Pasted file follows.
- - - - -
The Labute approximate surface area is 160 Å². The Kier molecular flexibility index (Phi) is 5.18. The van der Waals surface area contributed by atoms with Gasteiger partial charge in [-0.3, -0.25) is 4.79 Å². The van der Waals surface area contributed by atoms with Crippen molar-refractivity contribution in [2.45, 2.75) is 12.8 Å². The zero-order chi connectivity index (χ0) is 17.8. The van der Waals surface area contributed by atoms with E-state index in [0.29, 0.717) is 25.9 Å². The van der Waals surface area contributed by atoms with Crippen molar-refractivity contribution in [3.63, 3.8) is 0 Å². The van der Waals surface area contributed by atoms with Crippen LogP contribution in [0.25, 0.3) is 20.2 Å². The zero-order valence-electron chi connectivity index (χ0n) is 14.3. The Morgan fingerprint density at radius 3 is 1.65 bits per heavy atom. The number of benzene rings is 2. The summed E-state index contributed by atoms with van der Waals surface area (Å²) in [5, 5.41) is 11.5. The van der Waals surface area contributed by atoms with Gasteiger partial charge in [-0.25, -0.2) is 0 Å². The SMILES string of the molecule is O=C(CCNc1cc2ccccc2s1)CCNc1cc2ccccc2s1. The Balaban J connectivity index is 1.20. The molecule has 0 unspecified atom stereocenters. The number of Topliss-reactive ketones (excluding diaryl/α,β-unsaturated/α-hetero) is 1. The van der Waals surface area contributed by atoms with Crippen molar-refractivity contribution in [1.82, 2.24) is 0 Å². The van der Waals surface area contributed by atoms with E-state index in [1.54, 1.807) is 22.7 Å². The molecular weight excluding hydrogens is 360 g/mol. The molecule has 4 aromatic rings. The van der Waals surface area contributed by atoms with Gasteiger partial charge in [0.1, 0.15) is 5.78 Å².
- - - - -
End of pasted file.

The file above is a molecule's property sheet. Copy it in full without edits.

The Labute approximate surface area is 160 Å². The Kier molecular flexibility index (Phi) is 5.18. The van der Waals surface area contributed by atoms with Gasteiger partial charge in [-0.3, -0.25) is 4.79 Å². The van der Waals surface area contributed by atoms with Crippen molar-refractivity contribution in [2.45, 2.75) is 12.8 Å². The zero-order chi connectivity index (χ0) is 17.8. The van der Waals surface area contributed by atoms with E-state index in [0.29, 0.717) is 25.9 Å². The van der Waals surface area contributed by atoms with Crippen molar-refractivity contribution in [3.63, 3.8) is 0 Å². The van der Waals surface area contributed by atoms with Crippen LogP contribution in [0.25, 0.3) is 20.2 Å². The zero-order valence-electron chi connectivity index (χ0n) is 14.3. The Morgan fingerprint density at radius 3 is 1.65 bits per heavy atom. The number of benzene rings is 2. The summed E-state index contributed by atoms with van der Waals surface area (Å²) in [5, 5.41) is 11.5. The van der Waals surface area contributed by atoms with Gasteiger partial charge in [-0.25, -0.2) is 0 Å². The SMILES string of the molecule is O=C(CCNc1cc2ccccc2s1)CCNc1cc2ccccc2s1. The Balaban J connectivity index is 1.20. The molecule has 0 unspecified atom stereocenters. The number of Topliss-reactive ketones (excluding diaryl/α,β-unsaturated/α-hetero) is 1. The van der Waals surface area contributed by atoms with Crippen molar-refractivity contribution in [1.82, 2.24) is 0 Å². The van der Waals surface area contributed by atoms with E-state index in [1.54, 1.807) is 22.7 Å². The molecular weight excluding hydrogens is 360 g/mol. The molecule has 4 aromatic rings. The van der Waals surface area contributed by atoms with Gasteiger partial charge in [0.1, 0.15) is 5.78 Å².